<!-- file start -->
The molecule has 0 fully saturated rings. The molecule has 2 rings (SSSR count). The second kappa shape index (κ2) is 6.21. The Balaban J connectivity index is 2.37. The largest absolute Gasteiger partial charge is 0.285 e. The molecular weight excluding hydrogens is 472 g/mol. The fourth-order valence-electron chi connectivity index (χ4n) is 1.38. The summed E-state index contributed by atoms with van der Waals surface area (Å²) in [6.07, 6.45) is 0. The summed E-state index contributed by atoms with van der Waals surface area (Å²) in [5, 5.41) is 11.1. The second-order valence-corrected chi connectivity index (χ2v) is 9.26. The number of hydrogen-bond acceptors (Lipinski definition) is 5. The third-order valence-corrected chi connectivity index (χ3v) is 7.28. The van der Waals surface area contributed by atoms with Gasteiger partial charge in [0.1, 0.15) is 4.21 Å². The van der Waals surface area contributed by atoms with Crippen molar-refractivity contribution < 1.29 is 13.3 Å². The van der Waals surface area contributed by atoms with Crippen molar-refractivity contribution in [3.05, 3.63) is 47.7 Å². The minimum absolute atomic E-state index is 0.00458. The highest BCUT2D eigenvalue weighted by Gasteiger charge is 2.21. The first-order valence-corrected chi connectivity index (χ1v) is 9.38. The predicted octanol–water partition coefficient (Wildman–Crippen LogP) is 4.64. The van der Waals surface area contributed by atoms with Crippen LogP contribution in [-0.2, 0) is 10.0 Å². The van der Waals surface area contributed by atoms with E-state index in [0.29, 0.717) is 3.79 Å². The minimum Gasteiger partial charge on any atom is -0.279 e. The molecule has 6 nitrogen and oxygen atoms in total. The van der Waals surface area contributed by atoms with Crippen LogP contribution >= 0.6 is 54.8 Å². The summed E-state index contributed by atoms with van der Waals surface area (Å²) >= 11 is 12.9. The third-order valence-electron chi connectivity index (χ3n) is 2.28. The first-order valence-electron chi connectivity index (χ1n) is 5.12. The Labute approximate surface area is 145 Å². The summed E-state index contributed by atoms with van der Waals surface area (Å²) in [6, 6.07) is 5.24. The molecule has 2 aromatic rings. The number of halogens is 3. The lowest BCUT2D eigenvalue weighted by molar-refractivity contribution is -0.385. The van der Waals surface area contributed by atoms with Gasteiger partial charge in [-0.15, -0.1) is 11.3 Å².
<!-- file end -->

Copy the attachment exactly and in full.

The molecule has 0 fully saturated rings. The molecule has 2 rings (SSSR count). The second kappa shape index (κ2) is 6.21. The Balaban J connectivity index is 2.37. The largest absolute Gasteiger partial charge is 0.285 e. The molecular weight excluding hydrogens is 472 g/mol. The fourth-order valence-electron chi connectivity index (χ4n) is 1.38. The summed E-state index contributed by atoms with van der Waals surface area (Å²) in [6.07, 6.45) is 0. The summed E-state index contributed by atoms with van der Waals surface area (Å²) in [5, 5.41) is 11.1. The second-order valence-corrected chi connectivity index (χ2v) is 9.26. The number of hydrogen-bond acceptors (Lipinski definition) is 5. The third-order valence-corrected chi connectivity index (χ3v) is 7.28. The van der Waals surface area contributed by atoms with Gasteiger partial charge in [0.1, 0.15) is 4.21 Å². The van der Waals surface area contributed by atoms with Crippen molar-refractivity contribution < 1.29 is 13.3 Å². The van der Waals surface area contributed by atoms with Crippen molar-refractivity contribution in [3.05, 3.63) is 47.7 Å². The minimum absolute atomic E-state index is 0.00458. The highest BCUT2D eigenvalue weighted by Gasteiger charge is 2.21. The first-order valence-corrected chi connectivity index (χ1v) is 9.38. The predicted octanol–water partition coefficient (Wildman–Crippen LogP) is 4.64. The van der Waals surface area contributed by atoms with Crippen LogP contribution in [-0.2, 0) is 10.0 Å². The van der Waals surface area contributed by atoms with E-state index in [0.29, 0.717) is 3.79 Å². The minimum Gasteiger partial charge on any atom is -0.279 e. The molecule has 6 nitrogen and oxygen atoms in total. The van der Waals surface area contributed by atoms with Crippen LogP contribution >= 0.6 is 54.8 Å². The summed E-state index contributed by atoms with van der Waals surface area (Å²) >= 11 is 12.9. The third-order valence-electron chi connectivity index (χ3n) is 2.28. The first-order valence-electron chi connectivity index (χ1n) is 5.12. The Labute approximate surface area is 145 Å². The summed E-state index contributed by atoms with van der Waals surface area (Å²) in [6, 6.07) is 5.24. The molecule has 2 aromatic rings. The number of halogens is 3. The lowest BCUT2D eigenvalue weighted by molar-refractivity contribution is -0.385. The van der Waals surface area contributed by atoms with Gasteiger partial charge in [-0.15, -0.1) is 11.3 Å².